Watch your assets: Solar O&M tips for maximizing site ROI

REC-Solar-O&M-service
The prodigious growth of solar power in the United States has turned what was once a boutique industry into a multibillion-dollar asset class. Cumulative installed solar PV capacity now exceeds 20 GW, with thousands of projects scattered across the country.

With gigawatts now in play, this burgeoning stable of solar asset investments needs to be properly operated, maintained and managed. Commercial solar system owners, building hosts and other stakeholders require professional operations and maintenance (O&M) services for each solar project to realize their full value potential. PV systems that do not have scheduled maintenance programs to support the product and power production do not typically provide the best ROI for the customer.

From Cost-Center to Value-Add

Until recently, the prevailing view of commercial solar O&M focused mostly on the more janitorial and repair sides of the service: keeping the vegetation trimmed, cleaning modules, replacing faulty inverters and monitoring the performance of the PV array. O&M has been seen by some developers and EPC firms as an annoying cost center or necessary evil, one that could be downplayed (and underbudgeted) to make a project pencil out in the face of constant downward cost pressures. This compunction to cut construction — and services — costs to enhance short-term profits can have a negative impact on the longer-term operational health of the system.

The largest hidden cost to underappreciating O&M is failed power production expectations. Customers plan, forecast and budget based on the expected power that is estimated during design and construction. A PV developer’s future financing can be seriously affected by an underperforming project. Costs for expensive material repairs and additional resources needed to manage and repair the asset can add up quickly.

A growing number of investors, EPCs and asset owners now realize that O&M and related services require a more holistic, value-oriented approach, that is baked into the system design and procurement stages and continues forward  through the life of the project. To get the maximum return on investment, the combination of a well-designed, well-built system and a prudent O&M plan offer the best chance for success.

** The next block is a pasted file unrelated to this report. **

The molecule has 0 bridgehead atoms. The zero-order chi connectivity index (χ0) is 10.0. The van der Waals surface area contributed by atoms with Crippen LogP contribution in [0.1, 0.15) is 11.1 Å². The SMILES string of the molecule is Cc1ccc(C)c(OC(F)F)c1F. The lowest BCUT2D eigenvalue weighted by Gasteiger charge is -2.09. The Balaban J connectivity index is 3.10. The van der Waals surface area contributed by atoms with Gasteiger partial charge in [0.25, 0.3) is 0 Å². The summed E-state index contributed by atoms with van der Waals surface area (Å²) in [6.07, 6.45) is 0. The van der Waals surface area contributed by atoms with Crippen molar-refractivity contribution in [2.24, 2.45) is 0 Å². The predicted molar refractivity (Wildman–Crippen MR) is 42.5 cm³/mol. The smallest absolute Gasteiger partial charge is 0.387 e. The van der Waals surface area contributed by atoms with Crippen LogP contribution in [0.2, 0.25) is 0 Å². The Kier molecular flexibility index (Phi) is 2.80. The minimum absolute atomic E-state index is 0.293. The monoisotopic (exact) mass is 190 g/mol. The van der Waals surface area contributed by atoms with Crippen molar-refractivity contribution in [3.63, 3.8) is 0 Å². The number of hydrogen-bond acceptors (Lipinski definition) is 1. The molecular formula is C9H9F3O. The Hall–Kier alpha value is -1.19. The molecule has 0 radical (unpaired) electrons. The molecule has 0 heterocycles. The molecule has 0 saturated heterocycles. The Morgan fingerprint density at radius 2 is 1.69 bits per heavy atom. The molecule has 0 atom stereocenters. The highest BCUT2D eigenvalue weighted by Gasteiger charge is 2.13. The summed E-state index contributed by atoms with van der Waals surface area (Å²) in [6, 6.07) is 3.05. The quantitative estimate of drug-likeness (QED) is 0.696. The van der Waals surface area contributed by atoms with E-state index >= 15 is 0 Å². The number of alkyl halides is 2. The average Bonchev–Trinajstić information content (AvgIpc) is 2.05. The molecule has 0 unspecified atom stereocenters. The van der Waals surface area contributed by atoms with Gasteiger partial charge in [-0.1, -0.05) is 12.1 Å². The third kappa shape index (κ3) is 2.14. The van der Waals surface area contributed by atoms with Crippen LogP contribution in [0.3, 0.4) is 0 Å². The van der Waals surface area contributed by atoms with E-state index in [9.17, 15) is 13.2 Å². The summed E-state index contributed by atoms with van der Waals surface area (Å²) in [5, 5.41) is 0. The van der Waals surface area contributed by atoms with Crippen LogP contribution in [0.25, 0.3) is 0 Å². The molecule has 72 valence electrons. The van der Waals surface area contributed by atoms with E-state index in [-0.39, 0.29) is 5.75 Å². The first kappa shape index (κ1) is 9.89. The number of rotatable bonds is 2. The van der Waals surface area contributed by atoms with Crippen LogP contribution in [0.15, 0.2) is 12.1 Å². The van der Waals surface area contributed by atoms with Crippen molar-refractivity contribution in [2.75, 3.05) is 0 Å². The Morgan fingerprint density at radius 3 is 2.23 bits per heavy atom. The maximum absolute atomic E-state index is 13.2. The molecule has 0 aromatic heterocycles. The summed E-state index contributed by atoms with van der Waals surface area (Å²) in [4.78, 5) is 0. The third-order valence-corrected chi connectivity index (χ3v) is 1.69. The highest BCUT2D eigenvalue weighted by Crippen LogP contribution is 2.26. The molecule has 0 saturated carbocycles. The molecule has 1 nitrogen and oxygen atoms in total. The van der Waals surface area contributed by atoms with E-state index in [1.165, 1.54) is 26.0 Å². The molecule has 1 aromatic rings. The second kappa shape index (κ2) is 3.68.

The operational success of a commercial solar power plant requires that all of the parties involved — system owner, building host, O&M team and monitoring firm — agree to clearly defined roles. There are many reasonable ways to slice responsibilities, and that’s why all parties need to know their roles and expectations within the larger project maintenance strategy.

RELATED: Fixed-Tilt System vs. Single-Axis Tracker O&M Comparison 

From Reactive to Proactive

Developing a proactive, site-specific O&M schedule is the first step to maximizing the long-term value of a new solar project. An ounce of prevention can save you a pound of maintenance costs. The key to doing this effectively is to determine exactly how much preventive service should be done to maximize long-term system value.

For example, one of the most important — and commonly missed — preventive maintenance services is inverter filter cleaning. Manufacturers typically require an annual preventive cleaning of filters to maintain warranty status. Just as dirty panels produce significantly less than clean panels, dirty inverter filters reduce an inverter’s efficiency and can ultimately suffocate the inverter. Failure to schedule regular inverter maintenance could lead to project downtime and significant rework expenses.

Half the battle is knowing what potential issues to look for and expect. Not every solar power system is created equally, and over the years we have seen some patterns emerge in the types of issues that impact system performance, especially among arrays built in the earlier part of the solar boom. An asset owner’s approach to these issues will help determine the long-term profitability of the investment.

One of the more common issues we have seen emerge is ground faults: Poor wire management often results in the inverter receiving a ground fault that shuts it down. In order to fix the problem, we send an electrician out to the site to find the ground fault and then replace the fuse on the inverter to get the system back online.

In some situations, bad wire management can lead to ground fault after ground fault, running up long-term bills and reducing a project’s profitability. This is true for many other O&M issues as well. If a project was not designed and built properly, the asset owners could spend years battling recurring O&M problems. Ultimately, the best way to avoid unnecessary O&M work is to ensure that the system is built right the first time.

The Value of Documentation

Reputable service providers will always provide reports upon completion of any maintenance service. This is vital. Effective O&M documentation that details the scope, schedule and service history of a system can save the manager or owner time and money.

Maintenance documentation can be an essential requirement when addressing warranty coverage, and many warranty holders will not provide service without it. Though documentation may require more involvement on the owner or manager’s side, it reduces risk and allows greater scrutiny and protection of your investment.

Wayne Williford is the director of O&M business development for REC Solar.

— Solar Builder magazine

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